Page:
Hypoglycaemia (or hypo) is defined as a low blood glucose level of 4.0 mmol/L or less. People especially at risk of hypoglycaemia are those with diabetes who are on insulin or certain diabetes medications.
Being able to pick up early symptoms of hypoglycaemia and treat the low blood glucose straight away helps reduce the chance of having severe hypoglycaemia. Understanding the activities and situations that trigger hypoglycaemia helps those at risk to plan ahead and work out ways to reduce the likelihood of this happening.
It is important to work together with your health care professional (GP, diabetes specialist or diabetes educator) to reduce your risk and frequency of having hypoglycaemia. This will involve regular review of your blood glucose levels and adjusting insulin or other diabetes medications as necessary. They will also develop a management plan for hypoglycaemia and ways to prevent it.
The information provided in this fact sheet is basic and is not a replacement for education by your health care professional about hypoglycaemia and its management. You need to have a hypoglycaemia management plan in place that has been developed by you and your health care professional. Regular follow-up with your health care professional for blood glucose and medication review is important.
What is hypoglycaemia?
Hypoglycaemia means low blood glucose or not having enough glucose in the blood. A low blood glucose level is usually 4.0mmol/L or less. In frail older people a low blood glucose level may be under 6.0mmol/L (according to the McKellar guidelines). Hypoglycaemia is sometimes referred to as ‘a hypo’.
Hypoglycaemia can be classified as mild or severe.
Who is at risk of hypoglycaemia?
People with diabetes who inject insulin or are on certain diabetes tablets (sulphonylureas) are particularly at risk of low blood glucose.
There are other medical conditions that may cause a person to produce too much insulin and people can experience symptoms of low blood glucose levels even when they do not take insulin or certain diabetes medications. It is important to have this investigated by your doctor.
Causes of hypoglycaemia
Various activities or actions can cause blood glucose levels to go too low in people with diabetes. The most common reasons are the person has:
- taken too much insulin or medication
- done more exercise or more intense exercise than usual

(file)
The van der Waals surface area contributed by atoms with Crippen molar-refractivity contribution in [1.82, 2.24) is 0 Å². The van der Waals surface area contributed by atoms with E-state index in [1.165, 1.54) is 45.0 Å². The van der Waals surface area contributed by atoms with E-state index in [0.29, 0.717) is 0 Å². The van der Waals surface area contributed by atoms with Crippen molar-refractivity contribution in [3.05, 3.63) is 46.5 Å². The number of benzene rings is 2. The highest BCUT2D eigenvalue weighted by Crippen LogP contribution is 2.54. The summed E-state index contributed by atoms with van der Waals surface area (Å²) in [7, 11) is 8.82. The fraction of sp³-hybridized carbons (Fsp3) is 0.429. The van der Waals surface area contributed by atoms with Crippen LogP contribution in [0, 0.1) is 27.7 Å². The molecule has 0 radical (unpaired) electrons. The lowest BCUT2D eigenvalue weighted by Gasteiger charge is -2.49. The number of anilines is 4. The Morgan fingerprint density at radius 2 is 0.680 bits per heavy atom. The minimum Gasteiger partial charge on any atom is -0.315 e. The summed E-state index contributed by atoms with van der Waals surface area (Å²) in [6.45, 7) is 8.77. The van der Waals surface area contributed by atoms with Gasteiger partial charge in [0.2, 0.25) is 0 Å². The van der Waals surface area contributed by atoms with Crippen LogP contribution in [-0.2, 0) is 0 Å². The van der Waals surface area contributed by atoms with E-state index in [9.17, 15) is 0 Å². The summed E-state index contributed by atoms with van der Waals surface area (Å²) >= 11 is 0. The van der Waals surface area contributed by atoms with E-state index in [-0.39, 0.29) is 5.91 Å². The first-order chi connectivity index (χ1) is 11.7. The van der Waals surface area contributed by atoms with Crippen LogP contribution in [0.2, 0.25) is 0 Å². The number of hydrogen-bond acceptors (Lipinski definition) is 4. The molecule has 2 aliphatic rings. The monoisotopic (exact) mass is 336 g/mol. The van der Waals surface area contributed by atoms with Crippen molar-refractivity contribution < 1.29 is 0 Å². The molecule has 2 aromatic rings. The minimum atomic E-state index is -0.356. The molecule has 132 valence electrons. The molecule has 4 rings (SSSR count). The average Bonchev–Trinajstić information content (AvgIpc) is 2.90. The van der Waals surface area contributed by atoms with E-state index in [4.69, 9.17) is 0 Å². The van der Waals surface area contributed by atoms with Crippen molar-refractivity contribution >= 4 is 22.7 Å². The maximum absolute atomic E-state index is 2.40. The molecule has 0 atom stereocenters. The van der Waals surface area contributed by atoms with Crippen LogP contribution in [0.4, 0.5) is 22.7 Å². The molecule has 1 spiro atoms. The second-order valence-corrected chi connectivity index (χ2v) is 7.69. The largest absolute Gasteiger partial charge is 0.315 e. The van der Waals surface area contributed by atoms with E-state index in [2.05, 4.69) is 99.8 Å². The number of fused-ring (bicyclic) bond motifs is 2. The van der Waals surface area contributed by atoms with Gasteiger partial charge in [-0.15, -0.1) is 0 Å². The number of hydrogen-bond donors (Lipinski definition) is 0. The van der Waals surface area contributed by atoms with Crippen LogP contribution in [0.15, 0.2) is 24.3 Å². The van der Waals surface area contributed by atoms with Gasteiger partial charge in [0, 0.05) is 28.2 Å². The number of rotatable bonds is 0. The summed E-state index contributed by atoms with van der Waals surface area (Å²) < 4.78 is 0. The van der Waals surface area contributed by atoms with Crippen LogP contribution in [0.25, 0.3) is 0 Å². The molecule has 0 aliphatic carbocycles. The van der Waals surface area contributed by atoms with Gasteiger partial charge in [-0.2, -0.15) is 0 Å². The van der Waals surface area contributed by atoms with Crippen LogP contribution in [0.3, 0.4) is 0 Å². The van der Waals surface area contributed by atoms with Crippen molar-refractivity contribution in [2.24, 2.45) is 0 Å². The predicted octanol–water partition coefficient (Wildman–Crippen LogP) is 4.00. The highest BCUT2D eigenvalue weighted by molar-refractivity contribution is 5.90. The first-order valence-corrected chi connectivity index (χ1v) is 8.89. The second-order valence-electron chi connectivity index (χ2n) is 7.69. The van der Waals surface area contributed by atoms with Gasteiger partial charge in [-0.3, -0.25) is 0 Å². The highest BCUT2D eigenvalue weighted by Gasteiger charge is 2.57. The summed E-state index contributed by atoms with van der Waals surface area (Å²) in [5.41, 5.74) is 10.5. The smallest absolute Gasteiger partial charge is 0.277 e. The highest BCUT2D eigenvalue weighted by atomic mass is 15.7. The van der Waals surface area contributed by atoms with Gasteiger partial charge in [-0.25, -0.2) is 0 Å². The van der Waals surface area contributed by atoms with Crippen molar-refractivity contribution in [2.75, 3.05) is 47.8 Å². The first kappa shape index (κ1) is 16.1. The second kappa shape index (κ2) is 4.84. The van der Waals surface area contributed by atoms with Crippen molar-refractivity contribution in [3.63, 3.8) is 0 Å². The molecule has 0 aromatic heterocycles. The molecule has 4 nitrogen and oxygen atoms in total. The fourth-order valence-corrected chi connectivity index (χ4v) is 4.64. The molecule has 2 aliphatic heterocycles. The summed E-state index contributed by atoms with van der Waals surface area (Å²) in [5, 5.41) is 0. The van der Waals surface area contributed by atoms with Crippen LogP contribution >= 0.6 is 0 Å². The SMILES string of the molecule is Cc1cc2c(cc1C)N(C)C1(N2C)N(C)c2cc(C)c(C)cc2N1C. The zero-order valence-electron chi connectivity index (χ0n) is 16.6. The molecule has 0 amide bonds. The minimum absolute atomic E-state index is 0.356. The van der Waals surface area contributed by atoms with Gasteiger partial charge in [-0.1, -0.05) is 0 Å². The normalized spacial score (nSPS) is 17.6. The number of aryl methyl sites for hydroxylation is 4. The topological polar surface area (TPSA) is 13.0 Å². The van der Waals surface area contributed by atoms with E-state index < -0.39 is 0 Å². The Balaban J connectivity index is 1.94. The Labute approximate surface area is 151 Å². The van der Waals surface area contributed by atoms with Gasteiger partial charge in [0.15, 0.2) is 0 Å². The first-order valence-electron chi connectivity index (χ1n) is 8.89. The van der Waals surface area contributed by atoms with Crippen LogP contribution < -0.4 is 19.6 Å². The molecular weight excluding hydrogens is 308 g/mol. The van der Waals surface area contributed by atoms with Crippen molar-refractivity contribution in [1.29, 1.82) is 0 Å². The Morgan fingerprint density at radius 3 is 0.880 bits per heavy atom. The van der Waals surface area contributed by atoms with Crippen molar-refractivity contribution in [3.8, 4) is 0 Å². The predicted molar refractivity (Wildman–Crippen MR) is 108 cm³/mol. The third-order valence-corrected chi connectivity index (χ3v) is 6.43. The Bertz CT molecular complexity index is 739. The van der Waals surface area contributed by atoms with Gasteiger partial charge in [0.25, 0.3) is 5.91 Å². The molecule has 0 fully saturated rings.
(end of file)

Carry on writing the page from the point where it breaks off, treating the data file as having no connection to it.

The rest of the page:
- missed a meal or not had enough carbohydrate
- lost weight and no longer needs the same insulin or medication dose.
Symptoms of mild hypoglycaemia
The most common early warning signs of hypoglycaemia are:
- feeling shaky
- fast heart beat
- sudden hunger
Don’t ignore hypoglycaemia symptoms. Treat symptoms immediately so your blood glucose level does not continue to drop.
Treatment for mild hypoglycaemia
In cases of mild hypoglycaemia the person can treat themselves (Young children or people being cared for by others may need assistance).
If the person’s blood glucose level is 4.0mmol/L or less and they are conscious and able to swallow, the following steps apply.
Take 15–20 grams of glucose such as:
- 6 or 7 regular size jelly beans, or
- 100–120 ml (½ standard cup) Lucozade Energy drink (not Sport), or
- 150 – 200 ml soft drink or fruit juice (1 standard cup), or
- 15 grams of glucose gel, or
- 3 teaspoons of sugar or honey.
Re-check your blood glucose in 15 minutes.
If your blood glucose level is still 4.0mmol/L or less, repeat step 1 and recheck your blood glucose in 15 minutes.
Once your blood glucose is above 4.0mmol/L:
- if your next meal is more than an hour away, have a snack containing carbohydrate such as a piece of fruit, a slice of bread, dry biscuits, a glass of milk or a small tub of low-fat yogurt
- if it is time for a meal, make sure that it contains some carbohydrate.
This will help maintain your blood glucose level.
After you have treated your hypoglycaemic episode your blood glucose needs checking more often (When someone has had a hypoglycaemic episode they are more likely to have another one). Checking your blood glucose level more often will help you know if your blood glucose level is dropping again.